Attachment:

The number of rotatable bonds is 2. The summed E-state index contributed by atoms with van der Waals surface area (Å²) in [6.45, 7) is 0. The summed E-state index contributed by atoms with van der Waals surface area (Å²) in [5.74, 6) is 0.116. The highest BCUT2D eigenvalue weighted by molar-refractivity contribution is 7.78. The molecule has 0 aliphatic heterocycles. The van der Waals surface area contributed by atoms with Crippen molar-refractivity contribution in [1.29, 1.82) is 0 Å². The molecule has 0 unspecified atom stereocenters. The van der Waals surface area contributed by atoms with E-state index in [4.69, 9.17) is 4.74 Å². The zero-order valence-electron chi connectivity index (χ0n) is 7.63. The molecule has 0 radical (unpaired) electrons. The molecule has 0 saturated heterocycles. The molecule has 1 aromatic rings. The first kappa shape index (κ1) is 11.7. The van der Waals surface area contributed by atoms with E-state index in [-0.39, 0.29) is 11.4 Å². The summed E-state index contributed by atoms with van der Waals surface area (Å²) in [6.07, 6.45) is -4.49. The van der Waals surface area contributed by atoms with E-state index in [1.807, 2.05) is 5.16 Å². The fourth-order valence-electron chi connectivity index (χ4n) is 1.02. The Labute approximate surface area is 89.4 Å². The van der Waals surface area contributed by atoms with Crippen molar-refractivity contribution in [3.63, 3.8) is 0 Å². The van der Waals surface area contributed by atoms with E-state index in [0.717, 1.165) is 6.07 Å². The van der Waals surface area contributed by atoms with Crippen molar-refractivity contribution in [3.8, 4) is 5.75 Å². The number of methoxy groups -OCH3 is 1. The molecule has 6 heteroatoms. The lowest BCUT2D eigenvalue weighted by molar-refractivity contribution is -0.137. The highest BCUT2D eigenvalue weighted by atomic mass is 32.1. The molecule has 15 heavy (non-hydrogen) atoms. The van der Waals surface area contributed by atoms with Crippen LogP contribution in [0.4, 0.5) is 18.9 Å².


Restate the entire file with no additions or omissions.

The number of rotatable bonds is 2. The summed E-state index contributed by atoms with van der Waals surface area (Å²) in [6.45, 7) is 0. The summed E-state index contributed by atoms with van der Waals surface area (Å²) in [5.74, 6) is 0.116. The highest BCUT2D eigenvalue weighted by molar-refractivity contribution is 7.78. The molecule has 0 aliphatic heterocycles. The van der Waals surface area contributed by atoms with Crippen molar-refractivity contribution in [1.29, 1.82) is 0 Å². The molecule has 0 unspecified atom stereocenters. The van der Waals surface area contributed by atoms with E-state index in [4.69, 9.17) is 4.74 Å². The zero-order valence-electron chi connectivity index (χ0n) is 7.63. The molecule has 0 radical (unpaired) electrons. The molecule has 0 saturated heterocycles. The molecule has 1 aromatic rings. The first kappa shape index (κ1) is 11.7. The van der Waals surface area contributed by atoms with E-state index in [-0.39, 0.29) is 11.4 Å². The summed E-state index contributed by atoms with van der Waals surface area (Å²) in [6.07, 6.45) is -4.49. The van der Waals surface area contributed by atoms with E-state index in [1.807, 2.05) is 5.16 Å². The fourth-order valence-electron chi connectivity index (χ4n) is 1.02. The Labute approximate surface area is 89.4 Å². The van der Waals surface area contributed by atoms with Crippen molar-refractivity contribution in [3.63, 3.8) is 0 Å². The van der Waals surface area contributed by atoms with E-state index in [0.717, 1.165) is 6.07 Å². The van der Waals surface area contributed by atoms with Crippen molar-refractivity contribution in [3.8, 4) is 5.75 Å². The number of methoxy groups -OCH3 is 1. The molecule has 6 heteroatoms. The lowest BCUT2D eigenvalue weighted by molar-refractivity contribution is -0.137. The highest BCUT2D eigenvalue weighted by atomic mass is 32.1. The molecule has 15 heavy (non-hydrogen) atoms. The van der Waals surface area contributed by atoms with Crippen LogP contribution in [0.4, 0.5) is 18.9 Å².